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Remember thou that dangerous hour

When neither fell, though both were loved.

That yielding breast, that melting eye,

Too much invited to be blest:
That gentle prayer, that pleading sigh,

The wilder wish reproved, represt.

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Oh! let me feel that all I lost,

But saved thee all that conscience fears; And blush for every pang it cost

To spare the vain remorse of years.

4.

Yet think of this when many a tongue,

Whose busy accents whisper blame, Would do the heart that loved thee wrong,

And brand a nearly blighted name.

5.

Think that, whate'er to others, thou

Hast seen each selfish thought subdued : I bless thy purer soul even now,

Even now, in midnight solitude.

6.

Oh, God! that we had met in time,

Our hearts as fond, thy hand more free; When thou had'st loved without a crime,

And I been less unworthy thee!

7.

Far may thy days, as heretofore,

From this our gaudy world be past ! And, that too bitter moment o'er,

Oh! may such trial be thy last!

8.

This heart, alas! perverted long,

Itself destroy'd might there destroy i To meet thee in the glittering throng,

Would wake Presumption's hope of joy.

9.

Then to the things whose bliss or wo,.

Like mine, is wild and worthless all, That world resign-such scenes forego,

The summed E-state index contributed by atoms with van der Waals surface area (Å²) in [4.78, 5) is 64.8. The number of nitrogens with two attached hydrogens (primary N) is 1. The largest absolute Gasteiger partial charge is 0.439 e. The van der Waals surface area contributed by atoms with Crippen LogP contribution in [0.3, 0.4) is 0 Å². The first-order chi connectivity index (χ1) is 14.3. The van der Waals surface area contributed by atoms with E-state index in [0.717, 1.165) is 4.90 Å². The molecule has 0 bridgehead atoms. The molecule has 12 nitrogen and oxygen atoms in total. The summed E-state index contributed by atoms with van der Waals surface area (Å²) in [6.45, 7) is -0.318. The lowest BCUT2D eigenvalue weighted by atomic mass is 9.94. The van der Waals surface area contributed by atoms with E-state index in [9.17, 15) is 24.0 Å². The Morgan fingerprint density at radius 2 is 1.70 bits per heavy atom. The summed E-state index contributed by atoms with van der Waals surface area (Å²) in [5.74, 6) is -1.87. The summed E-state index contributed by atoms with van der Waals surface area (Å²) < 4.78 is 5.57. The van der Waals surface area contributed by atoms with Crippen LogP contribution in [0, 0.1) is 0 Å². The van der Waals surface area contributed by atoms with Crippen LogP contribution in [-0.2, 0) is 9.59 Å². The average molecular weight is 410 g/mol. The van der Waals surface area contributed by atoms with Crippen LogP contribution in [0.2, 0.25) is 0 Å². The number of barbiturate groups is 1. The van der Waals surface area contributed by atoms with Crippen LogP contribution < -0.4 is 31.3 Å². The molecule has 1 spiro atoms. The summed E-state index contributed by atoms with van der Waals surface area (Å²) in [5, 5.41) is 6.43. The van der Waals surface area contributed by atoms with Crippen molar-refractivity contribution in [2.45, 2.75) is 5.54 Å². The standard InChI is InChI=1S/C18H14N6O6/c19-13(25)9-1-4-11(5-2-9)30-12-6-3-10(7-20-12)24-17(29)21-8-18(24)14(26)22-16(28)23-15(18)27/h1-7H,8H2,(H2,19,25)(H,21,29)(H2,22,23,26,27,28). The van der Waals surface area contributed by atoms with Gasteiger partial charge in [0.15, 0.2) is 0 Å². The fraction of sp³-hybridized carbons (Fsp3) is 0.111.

Where those who feel must surely fall.

10.

Thy youth, thy charms, thy tenderness,

Thy soul from long seclusion pure; From what even here hath past, may guess

What there thy bosom must endure,

11.

Oh! pardon that imploring tear,

Since not by Virtue shed in vain, My frenzy drew from eyes so dear;

For me they shall not weep again.

12.

Though long and mournful must it be,

The thought that we no more may meet; Yet I deserve the stern decree,

And almost deem the sentence sweet.

13.

Still, had I loved thee less, my heart

Had then less sacrificed to thine; It felt not half so much to part,

As if its guilt had made thee mine.

LINES, INSCRIBED UPON A CUP FORMED FROM A SKULL.

1.

START not-nor deem my spirit fled:

In me behold the only skull, From which, unlike a living head, Whatever flows is never dull.

2.

I lived, I loved, I quaff?d, like thee;

I died ; let earth my bones resign: Fill up-thou canst not injure me;

The worm hath fouler lips than thine.

3.

Better to hold the sparkling grape,

Than nurse the earth-worm's slimy brood; And circle in the goblet's shape

The drink of Gods, than reptile's food.

4,

Where once my wit, perchance, hath shone,

In aid of others' let me shine ;
And when, alas ! our brains are gone,

What nobler substitute than wine!

5.

Quaff while thou canst another race,

When thou and thine like me are sped, May rescue thee from earth's embrace,

And rhyme and revel with the dead.

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Why not? since through life's little day

Our heads such sad effects produce ;

1

Redeem'd from worms and wasting clay,

This chance is theirs, to be of use.
Newstead Abbey, 1808.

ON THE DEATH OF SIR PETER

PARKER, BART.

1.

THERE is a tear for all that die,

A mourner o'er the humblest grave;
But nations swell the funeral cry,

And Triumph weeps above the brave.

2.

For them in Sorrow's purest sigh

O’er Ocean's heaving bosom sent:
In vain their bones unburied lie,

All earth becomes their monument !

3.

A tomb is theirs on every page,

An epitaph on every tongue.
The present hours, the future age,

For them bewail, to them belong.

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